Data collected by the World Health Organisation (WHO) shows that nine out of 10 people across the world breathe air containing high levels of pollutants, and that this leads to 7 million extra deaths a year.
The deaths are mainly caused by exposure to fine particles that lodge in the lungs and cardiovascular system, causing strokes, heart disease, lung cancer, chronic obstructive pulmonary diseases and respiratory infections, including pneumonia.
The organisation estimates that 4.2 million deaths in 2016 were caused by outdoor, or ambient, pollution and 3.8 million were caused by indoor pollution associated with the use of biomass fuel for heating and cooking. Of this figure, 1 million are attributed to a combination of both.
Tedros Ghebreyesus, director-general of the WHO, commented: "Air pollution threatens us all, but the poorest and most marginalised people bear the brunt of the burden. It is unacceptable that over 3 billion people – most of them women and children – are still breathing deadly smoke every day from using polluting stoves and fuels in their homes."
Ambient air pollution levels are lowest in high-income countries, particularly in Europe, the Americas and Japan. However, European urban pollution has been shown to lower average life expectancy by anywhere between up to two years.
The highest ambient air pollution levels are in the eastern Mediterranean region, which comprises the Middle East, North Africa and Pakistan, and South-East Asia. Here, mean levels were often more than five times WHO limits, followed by low and middle-income cities in Africa.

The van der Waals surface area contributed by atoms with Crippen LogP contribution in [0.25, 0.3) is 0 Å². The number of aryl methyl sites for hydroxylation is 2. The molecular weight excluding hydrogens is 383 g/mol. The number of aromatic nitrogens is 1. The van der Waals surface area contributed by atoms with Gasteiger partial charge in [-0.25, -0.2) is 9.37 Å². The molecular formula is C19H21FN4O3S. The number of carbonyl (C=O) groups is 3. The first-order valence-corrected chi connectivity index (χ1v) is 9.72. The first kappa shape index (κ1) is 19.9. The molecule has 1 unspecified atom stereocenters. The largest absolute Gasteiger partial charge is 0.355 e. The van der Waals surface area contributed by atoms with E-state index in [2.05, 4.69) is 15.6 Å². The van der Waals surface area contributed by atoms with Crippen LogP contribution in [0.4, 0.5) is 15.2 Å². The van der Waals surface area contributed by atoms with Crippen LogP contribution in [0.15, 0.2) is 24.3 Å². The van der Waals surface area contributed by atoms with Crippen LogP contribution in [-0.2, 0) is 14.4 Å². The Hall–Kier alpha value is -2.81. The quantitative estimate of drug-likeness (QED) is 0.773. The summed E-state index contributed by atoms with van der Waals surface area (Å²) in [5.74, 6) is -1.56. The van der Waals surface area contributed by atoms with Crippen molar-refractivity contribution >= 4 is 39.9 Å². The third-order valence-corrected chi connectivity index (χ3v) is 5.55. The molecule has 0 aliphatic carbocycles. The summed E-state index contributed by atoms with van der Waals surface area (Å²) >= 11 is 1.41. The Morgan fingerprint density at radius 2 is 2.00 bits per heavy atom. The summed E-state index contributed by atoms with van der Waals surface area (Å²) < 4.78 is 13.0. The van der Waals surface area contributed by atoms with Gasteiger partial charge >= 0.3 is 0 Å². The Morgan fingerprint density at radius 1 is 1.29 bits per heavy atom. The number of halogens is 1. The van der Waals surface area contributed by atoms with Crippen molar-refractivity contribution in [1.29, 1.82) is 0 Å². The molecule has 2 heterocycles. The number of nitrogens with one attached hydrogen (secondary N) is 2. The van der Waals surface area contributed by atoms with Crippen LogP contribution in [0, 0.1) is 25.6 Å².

The WHO bases its estimates on air samples taken from 103 cities around the world, however samples are taken from only eight countries in Africa. Â
Although the figures for deaths from air pollution make it one of the leading causes of death in the modern world, they are fewer than was reported by a study released last year by British health magazine, The Lancet.
This put the global figure at 9 million deaths, three times as many those caused by HIV, tuberculosis and malaria, and 15 times more than war and other forms of violence.
In economic terms, it reduced GDP in low and middle-income countries by up to 2% a year and accounted for 1.7% of annual health spending in high-income countries. Welfare losses due to pollution are estimated to amount to $4.6 trillion per year, or 6.2% of global economic output.
Image: Smog in Tehran (Matthias Blume/Creative Commons)